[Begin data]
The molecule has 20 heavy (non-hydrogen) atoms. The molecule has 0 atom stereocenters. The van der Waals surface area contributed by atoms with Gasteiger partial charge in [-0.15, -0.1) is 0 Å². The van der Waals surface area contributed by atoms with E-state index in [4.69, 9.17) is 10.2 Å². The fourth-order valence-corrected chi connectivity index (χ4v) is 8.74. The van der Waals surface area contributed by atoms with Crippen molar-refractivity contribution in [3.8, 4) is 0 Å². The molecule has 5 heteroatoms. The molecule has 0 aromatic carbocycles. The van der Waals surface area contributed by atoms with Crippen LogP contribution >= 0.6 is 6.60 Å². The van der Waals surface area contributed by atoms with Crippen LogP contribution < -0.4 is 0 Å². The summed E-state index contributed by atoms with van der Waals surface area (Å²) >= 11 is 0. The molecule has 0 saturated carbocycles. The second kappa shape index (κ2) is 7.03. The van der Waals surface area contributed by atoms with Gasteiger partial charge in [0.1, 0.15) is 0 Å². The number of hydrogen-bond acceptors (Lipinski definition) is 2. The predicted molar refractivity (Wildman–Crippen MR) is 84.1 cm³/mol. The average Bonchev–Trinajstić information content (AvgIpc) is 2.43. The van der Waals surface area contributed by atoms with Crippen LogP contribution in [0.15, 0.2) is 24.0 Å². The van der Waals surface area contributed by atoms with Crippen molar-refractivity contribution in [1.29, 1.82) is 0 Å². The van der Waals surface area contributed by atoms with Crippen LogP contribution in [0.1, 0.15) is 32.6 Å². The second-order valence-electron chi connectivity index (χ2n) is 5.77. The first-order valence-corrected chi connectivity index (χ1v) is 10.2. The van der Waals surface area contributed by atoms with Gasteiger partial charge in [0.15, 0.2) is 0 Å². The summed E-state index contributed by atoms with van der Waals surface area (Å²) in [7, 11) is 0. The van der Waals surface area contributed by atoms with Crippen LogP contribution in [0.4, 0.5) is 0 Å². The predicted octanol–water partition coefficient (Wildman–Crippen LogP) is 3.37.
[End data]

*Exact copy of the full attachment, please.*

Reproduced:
The molecule has 20 heavy (non-hydrogen) atoms. The molecule has 0 atom stereocenters. The van der Waals surface area contributed by atoms with Gasteiger partial charge in [-0.15, -0.1) is 0 Å². The van der Waals surface area contributed by atoms with E-state index in [4.69, 9.17) is 10.2 Å². The fourth-order valence-corrected chi connectivity index (χ4v) is 8.74. The van der Waals surface area contributed by atoms with Crippen molar-refractivity contribution in [3.8, 4) is 0 Å². The molecule has 5 heteroatoms. The molecule has 0 aromatic carbocycles. The van der Waals surface area contributed by atoms with Crippen LogP contribution >= 0.6 is 6.60 Å². The van der Waals surface area contributed by atoms with Crippen LogP contribution < -0.4 is 0 Å². The summed E-state index contributed by atoms with van der Waals surface area (Å²) >= 11 is 0. The molecule has 0 saturated carbocycles. The second kappa shape index (κ2) is 7.03. The van der Waals surface area contributed by atoms with Gasteiger partial charge in [0.1, 0.15) is 0 Å². The number of hydrogen-bond acceptors (Lipinski definition) is 2. The predicted molar refractivity (Wildman–Crippen MR) is 84.1 cm³/mol. The average Bonchev–Trinajstić information content (AvgIpc) is 2.43. The van der Waals surface area contributed by atoms with Crippen LogP contribution in [0.15, 0.2) is 24.0 Å². The van der Waals surface area contributed by atoms with Crippen molar-refractivity contribution in [1.29, 1.82) is 0 Å². The van der Waals surface area contributed by atoms with Crippen LogP contribution in [0.1, 0.15) is 32.6 Å². The second-order valence-electron chi connectivity index (χ2n) is 5.77. The first-order valence-corrected chi connectivity index (χ1v) is 10.2. The van der Waals surface area contributed by atoms with Gasteiger partial charge in [0.15, 0.2) is 0 Å². The summed E-state index contributed by atoms with van der Waals surface area (Å²) in [7, 11) is 0. The van der Waals surface area contributed by atoms with Crippen LogP contribution in [0.4, 0.5) is 0 Å². The predicted octanol–water partition coefficient (Wildman–Crippen LogP) is 3.37.